We are an interdisciplinary group and welcome students from a wide variety of backgrounds and fields. In particular, we look for students that have undergraduate degrees in Engineering disciplines such as Electrical, Biomedical, Mechanical, Material Science and Chemical as well as Science disciplines such as Chemistry and Physics. If you are passionate about developing new technologies to advance the state of human health and personalized medicine, please contact Dr. Rajaraman directly.

As a graduate student, you will be presented with the opportunity to develop novel micro/nanosensor platforms and work with other colleagues to expand your knowledge of the biotechnological and biomedical application space for such technologies. Additionally, you will be presented with opportunities to work on and characterize new tools for micro/nanofabrication and materials characterization. Based on your aptitude, you will work with biological materials and systems as well.

As an undergraduate student, you will learn valuable skills and knowledge in CAD, micro/nanofabrication development, instrumentation installation and characterization.

Contact Dr. Rajaraman Directly
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Bio Interfaces Enabled by Micro / NanoFabrication.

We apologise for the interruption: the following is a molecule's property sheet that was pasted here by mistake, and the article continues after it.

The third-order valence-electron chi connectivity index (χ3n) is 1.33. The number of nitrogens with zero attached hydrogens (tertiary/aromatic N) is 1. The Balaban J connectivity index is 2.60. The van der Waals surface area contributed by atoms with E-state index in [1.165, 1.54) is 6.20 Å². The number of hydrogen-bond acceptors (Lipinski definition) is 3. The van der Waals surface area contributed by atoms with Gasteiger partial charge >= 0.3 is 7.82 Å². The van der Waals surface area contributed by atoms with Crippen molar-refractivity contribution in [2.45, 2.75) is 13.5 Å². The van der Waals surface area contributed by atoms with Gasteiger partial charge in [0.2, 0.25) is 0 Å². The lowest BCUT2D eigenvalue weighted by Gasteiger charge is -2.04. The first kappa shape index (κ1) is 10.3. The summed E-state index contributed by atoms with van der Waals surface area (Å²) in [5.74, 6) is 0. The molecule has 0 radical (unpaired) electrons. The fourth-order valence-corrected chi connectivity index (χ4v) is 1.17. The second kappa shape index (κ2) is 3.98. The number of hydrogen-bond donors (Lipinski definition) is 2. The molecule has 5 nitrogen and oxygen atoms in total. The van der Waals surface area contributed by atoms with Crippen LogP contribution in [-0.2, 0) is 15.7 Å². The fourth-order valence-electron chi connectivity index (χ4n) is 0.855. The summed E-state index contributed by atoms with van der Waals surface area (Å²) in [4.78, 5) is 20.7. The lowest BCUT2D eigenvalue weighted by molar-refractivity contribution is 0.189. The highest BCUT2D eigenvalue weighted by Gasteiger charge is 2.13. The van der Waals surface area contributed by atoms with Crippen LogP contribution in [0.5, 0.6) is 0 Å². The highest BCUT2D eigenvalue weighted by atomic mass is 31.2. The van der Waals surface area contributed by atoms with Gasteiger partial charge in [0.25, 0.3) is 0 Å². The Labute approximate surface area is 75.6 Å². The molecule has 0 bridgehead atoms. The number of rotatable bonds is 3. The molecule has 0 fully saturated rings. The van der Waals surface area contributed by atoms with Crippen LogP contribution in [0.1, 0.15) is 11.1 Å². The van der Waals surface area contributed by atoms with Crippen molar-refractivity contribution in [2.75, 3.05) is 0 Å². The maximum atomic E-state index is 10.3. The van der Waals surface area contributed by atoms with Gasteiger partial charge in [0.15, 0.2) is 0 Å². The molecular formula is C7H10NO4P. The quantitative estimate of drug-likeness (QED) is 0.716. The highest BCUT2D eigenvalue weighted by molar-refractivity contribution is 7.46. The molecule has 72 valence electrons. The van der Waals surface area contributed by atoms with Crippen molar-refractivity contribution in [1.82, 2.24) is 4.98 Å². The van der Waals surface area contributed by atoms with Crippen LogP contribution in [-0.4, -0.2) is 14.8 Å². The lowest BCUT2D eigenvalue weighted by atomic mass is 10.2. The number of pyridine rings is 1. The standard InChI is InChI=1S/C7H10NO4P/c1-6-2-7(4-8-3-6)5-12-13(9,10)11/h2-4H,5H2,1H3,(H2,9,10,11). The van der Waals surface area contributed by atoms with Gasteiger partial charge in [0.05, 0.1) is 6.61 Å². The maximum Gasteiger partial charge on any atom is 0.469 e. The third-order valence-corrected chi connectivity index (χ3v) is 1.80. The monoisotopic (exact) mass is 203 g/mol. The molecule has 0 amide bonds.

As offered in
Fall 2017, Spring 2017
Fall 2018, Spring 2018

Biointerfaces are defined as medical devices and biotechnology products that interface with biology outside the body, in a wearable setting and/or in an implantable setting. Introduces students to micro/nanofabrication technologies and biointerface examples including research and commercial products.


Strucures and Properties of Materials
As offered in
Fall 2019

Atomic structure and bonding, crystal structure and imperfections, solidification, phase transformations, phase diagrams, heat treatment, mechanical & electrical properties, materials characterization techniques.

EMA 5610 (3 CR)
As offered in
Fall 2019

To understand the basic of laser design and general applications of the various types of lasers. To understand laser material interactions and studying various laser assisted processes such as welding, macro and micromachining, chemical deposition, surface treatment etc.